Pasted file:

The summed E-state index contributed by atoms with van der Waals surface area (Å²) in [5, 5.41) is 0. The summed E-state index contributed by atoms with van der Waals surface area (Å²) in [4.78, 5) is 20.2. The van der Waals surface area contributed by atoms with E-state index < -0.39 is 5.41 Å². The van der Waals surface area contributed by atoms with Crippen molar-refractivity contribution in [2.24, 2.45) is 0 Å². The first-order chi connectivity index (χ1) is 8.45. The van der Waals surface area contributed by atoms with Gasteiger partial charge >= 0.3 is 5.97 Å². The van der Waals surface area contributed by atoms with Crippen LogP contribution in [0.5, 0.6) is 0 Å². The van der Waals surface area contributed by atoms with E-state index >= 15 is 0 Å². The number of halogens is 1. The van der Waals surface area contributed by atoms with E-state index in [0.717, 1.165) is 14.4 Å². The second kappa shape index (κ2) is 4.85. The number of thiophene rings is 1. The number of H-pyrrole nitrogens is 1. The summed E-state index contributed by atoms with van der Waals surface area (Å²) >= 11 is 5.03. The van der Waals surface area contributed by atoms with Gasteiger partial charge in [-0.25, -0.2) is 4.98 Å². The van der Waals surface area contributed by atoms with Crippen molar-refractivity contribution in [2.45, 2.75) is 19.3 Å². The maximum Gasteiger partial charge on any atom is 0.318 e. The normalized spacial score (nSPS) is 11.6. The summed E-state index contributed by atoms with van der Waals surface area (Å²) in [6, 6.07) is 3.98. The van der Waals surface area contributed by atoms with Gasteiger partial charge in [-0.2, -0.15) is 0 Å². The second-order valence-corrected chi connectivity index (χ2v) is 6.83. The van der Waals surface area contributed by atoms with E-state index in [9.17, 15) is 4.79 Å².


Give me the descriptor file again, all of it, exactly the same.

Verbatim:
The summed E-state index contributed by atoms with van der Waals surface area (Å²) in [5, 5.41) is 0. The summed E-state index contributed by atoms with van der Waals surface area (Å²) in [4.78, 5) is 20.2. The van der Waals surface area contributed by atoms with E-state index < -0.39 is 5.41 Å². The van der Waals surface area contributed by atoms with Crippen molar-refractivity contribution in [2.24, 2.45) is 0 Å². The first-order chi connectivity index (χ1) is 8.45. The van der Waals surface area contributed by atoms with Gasteiger partial charge >= 0.3 is 5.97 Å². The van der Waals surface area contributed by atoms with Crippen LogP contribution in [0.5, 0.6) is 0 Å². The van der Waals surface area contributed by atoms with E-state index >= 15 is 0 Å². The number of halogens is 1. The van der Waals surface area contributed by atoms with E-state index in [0.717, 1.165) is 14.4 Å². The second kappa shape index (κ2) is 4.85. The number of thiophene rings is 1. The number of H-pyrrole nitrogens is 1. The summed E-state index contributed by atoms with van der Waals surface area (Å²) >= 11 is 5.03. The van der Waals surface area contributed by atoms with Gasteiger partial charge in [-0.25, -0.2) is 4.98 Å². The van der Waals surface area contributed by atoms with Crippen molar-refractivity contribution in [2.45, 2.75) is 19.3 Å². The maximum Gasteiger partial charge on any atom is 0.318 e. The normalized spacial score (nSPS) is 11.6. The summed E-state index contributed by atoms with van der Waals surface area (Å²) in [6, 6.07) is 3.98. The van der Waals surface area contributed by atoms with Gasteiger partial charge in [-0.2, -0.15) is 0 Å². The second-order valence-corrected chi connectivity index (χ2v) is 6.83. The van der Waals surface area contributed by atoms with E-state index in [9.17, 15) is 4.79 Å².